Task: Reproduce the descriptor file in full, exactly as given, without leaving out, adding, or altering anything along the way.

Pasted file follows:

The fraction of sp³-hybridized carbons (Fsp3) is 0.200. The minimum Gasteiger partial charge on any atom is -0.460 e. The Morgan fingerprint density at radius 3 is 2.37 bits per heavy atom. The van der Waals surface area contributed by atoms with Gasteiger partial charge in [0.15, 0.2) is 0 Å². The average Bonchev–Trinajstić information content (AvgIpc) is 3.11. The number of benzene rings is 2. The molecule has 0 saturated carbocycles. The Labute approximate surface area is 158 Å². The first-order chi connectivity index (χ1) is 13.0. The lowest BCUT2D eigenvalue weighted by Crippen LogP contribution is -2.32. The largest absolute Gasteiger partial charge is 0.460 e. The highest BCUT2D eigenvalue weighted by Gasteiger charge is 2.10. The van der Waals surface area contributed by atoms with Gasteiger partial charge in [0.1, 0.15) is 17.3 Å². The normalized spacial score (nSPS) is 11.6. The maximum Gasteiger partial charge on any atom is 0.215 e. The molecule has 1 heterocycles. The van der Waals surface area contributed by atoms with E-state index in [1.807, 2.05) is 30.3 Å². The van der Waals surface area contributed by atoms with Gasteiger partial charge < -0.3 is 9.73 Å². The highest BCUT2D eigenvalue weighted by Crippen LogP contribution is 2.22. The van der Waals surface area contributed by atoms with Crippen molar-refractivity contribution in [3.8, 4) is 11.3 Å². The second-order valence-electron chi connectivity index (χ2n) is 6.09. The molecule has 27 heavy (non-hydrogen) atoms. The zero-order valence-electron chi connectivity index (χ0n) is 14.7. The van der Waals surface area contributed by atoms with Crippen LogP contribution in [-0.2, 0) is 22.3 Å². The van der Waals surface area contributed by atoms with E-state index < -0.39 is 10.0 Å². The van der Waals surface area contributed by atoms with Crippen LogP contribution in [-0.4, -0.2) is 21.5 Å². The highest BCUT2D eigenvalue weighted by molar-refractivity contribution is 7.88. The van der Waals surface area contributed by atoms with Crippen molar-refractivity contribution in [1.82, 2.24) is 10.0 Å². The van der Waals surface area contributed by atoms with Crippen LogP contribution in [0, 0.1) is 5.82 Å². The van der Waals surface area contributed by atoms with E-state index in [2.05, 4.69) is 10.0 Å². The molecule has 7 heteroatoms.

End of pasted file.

The fraction of sp³-hybridized carbons (Fsp3) is 0.200. The minimum Gasteiger partial charge on any atom is -0.460 e. The Morgan fingerprint density at radius 3 is 2.37 bits per heavy atom. The van der Waals surface area contributed by atoms with Gasteiger partial charge in [0.15, 0.2) is 0 Å². The average Bonchev–Trinajstić information content (AvgIpc) is 3.11. The number of benzene rings is 2. The molecule has 0 saturated carbocycles. The Labute approximate surface area is 158 Å². The first-order chi connectivity index (χ1) is 13.0. The lowest BCUT2D eigenvalue weighted by Crippen LogP contribution is -2.32. The largest absolute Gasteiger partial charge is 0.460 e. The highest BCUT2D eigenvalue weighted by Gasteiger charge is 2.10. The van der Waals surface area contributed by atoms with Gasteiger partial charge in [0.1, 0.15) is 17.3 Å². The normalized spacial score (nSPS) is 11.6. The maximum Gasteiger partial charge on any atom is 0.215 e. The molecule has 1 heterocycles. The van der Waals surface area contributed by atoms with E-state index in [1.807, 2.05) is 30.3 Å². The van der Waals surface area contributed by atoms with Gasteiger partial charge < -0.3 is 9.73 Å². The highest BCUT2D eigenvalue weighted by Crippen LogP contribution is 2.22. The van der Waals surface area contributed by atoms with Crippen molar-refractivity contribution in [3.8, 4) is 11.3 Å². The second-order valence-electron chi connectivity index (χ2n) is 6.09. The molecule has 27 heavy (non-hydrogen) atoms. The zero-order valence-electron chi connectivity index (χ0n) is 14.7. The van der Waals surface area contributed by atoms with Crippen LogP contribution in [-0.2, 0) is 22.3 Å². The van der Waals surface area contributed by atoms with E-state index < -0.39 is 10.0 Å². The van der Waals surface area contributed by atoms with Crippen LogP contribution in [-0.4, -0.2) is 21.5 Å². The highest BCUT2D eigenvalue weighted by molar-refractivity contribution is 7.88. The van der Waals surface area contributed by atoms with Crippen molar-refractivity contribution in [1.82, 2.24) is 10.0 Å². The van der Waals surface area contributed by atoms with Crippen LogP contribution in [0, 0.1) is 5.82 Å². The van der Waals surface area contributed by atoms with E-state index in [2.05, 4.69) is 10.0 Å². The molecule has 7 heteroatoms.